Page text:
Juvenile arthritis (JA), or arthritis in children ages 16 and younger, can limit a patient’s physical activity because of the joint and muscle pain, stiffness and discomfort associated with the disease, and these children are known to be less physically active than their peers.
However, exercise has been linked to a positive outcome in children with JA. Studies of physical activity and JA find these young patients report fewer symptoms, increased confidence, and improved physical fitness.
What is the purpose of physiotherapy for juvenile arthritis?
On average, patients lose muscle mass and flexibility during a flare, or period in which symptoms significantly worsen. Typically they are not able to regain these abilities in between flare-ups, so their physical fitness slowly declines over time.
Physiotherapy aims to improve joint flexibility, muscle strength, and the overall fitness level of children with JA. Medications may help to relieve some of the pain and inflammation associated with the disease, so therapy plans that include both pharmaceutical treatments and physiotherapy are often recommended both to relieve symptoms and to limit the detrimental effects of the disease on a child’s growth and physical development.
How does physiotherapy for juvenile arthritis work?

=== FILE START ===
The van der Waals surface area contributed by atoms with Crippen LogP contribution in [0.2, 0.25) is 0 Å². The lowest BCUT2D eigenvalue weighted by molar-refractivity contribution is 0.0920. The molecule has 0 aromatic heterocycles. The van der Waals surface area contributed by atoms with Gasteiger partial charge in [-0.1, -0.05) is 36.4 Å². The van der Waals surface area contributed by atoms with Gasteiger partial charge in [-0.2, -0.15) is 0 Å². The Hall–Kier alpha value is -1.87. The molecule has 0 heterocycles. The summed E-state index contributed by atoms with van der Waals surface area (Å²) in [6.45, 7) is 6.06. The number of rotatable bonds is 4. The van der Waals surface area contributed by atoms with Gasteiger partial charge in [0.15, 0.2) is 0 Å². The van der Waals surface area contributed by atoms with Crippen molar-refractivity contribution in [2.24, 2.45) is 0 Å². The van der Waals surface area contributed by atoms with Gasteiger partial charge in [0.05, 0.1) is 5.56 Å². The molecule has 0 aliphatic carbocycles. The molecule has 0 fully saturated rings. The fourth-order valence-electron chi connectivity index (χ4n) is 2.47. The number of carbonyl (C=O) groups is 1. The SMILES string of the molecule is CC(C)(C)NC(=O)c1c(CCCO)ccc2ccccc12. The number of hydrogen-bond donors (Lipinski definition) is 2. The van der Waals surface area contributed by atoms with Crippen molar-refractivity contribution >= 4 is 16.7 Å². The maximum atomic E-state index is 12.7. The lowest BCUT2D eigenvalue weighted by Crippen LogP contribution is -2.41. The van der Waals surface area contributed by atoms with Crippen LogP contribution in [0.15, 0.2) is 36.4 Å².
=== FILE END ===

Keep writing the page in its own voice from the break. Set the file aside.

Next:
A physiotherapist, or a physical therapist, will assess a patient’s joints, muscles, and range of motion to develop an individualized treatment plan. Usually, this plan includes exercises that should be done regularly at home, in addition to those completed at the clinic.
Stretching is a key part of therapy. With the help of a physiotherapist, patients will stretch muscles, one at a time. This is beneficial even if the patient is experiencing a flare. Exercises to improve muscle strength and stamina will be included. Typically, these are highly repetition-low weight resistance exercises that target specific muscles or muscle groups.
Physiotherapists may also recommend assistive devices for children with JA, such as splints, which can help to keep joints properly aligned and passively stretch them. They may recommend using ice or heat packs to reduce swelling.
Although not part of a physiotherapy treatment plan, JA patients are usually advised to in sports and fitness activities, such as swimming and cycling, as often as possible. A hydrotherapist can help patients learn of low-impact exercises that can be done in a pool to improve range of movement and stamina.
Juvenile Arthritis News is strictly a news and information website about the disease. It does not provide medical advice, diagnosis or treatment. This content is not intended to be a substitute for professional medical advice, diagnosis, or treatment. Always seek the advice of your physician or other qualified health provider with any questions you may have regarding a medical condition. Never disregard professional medical advice or delay in seeking it because of something you have read on this website.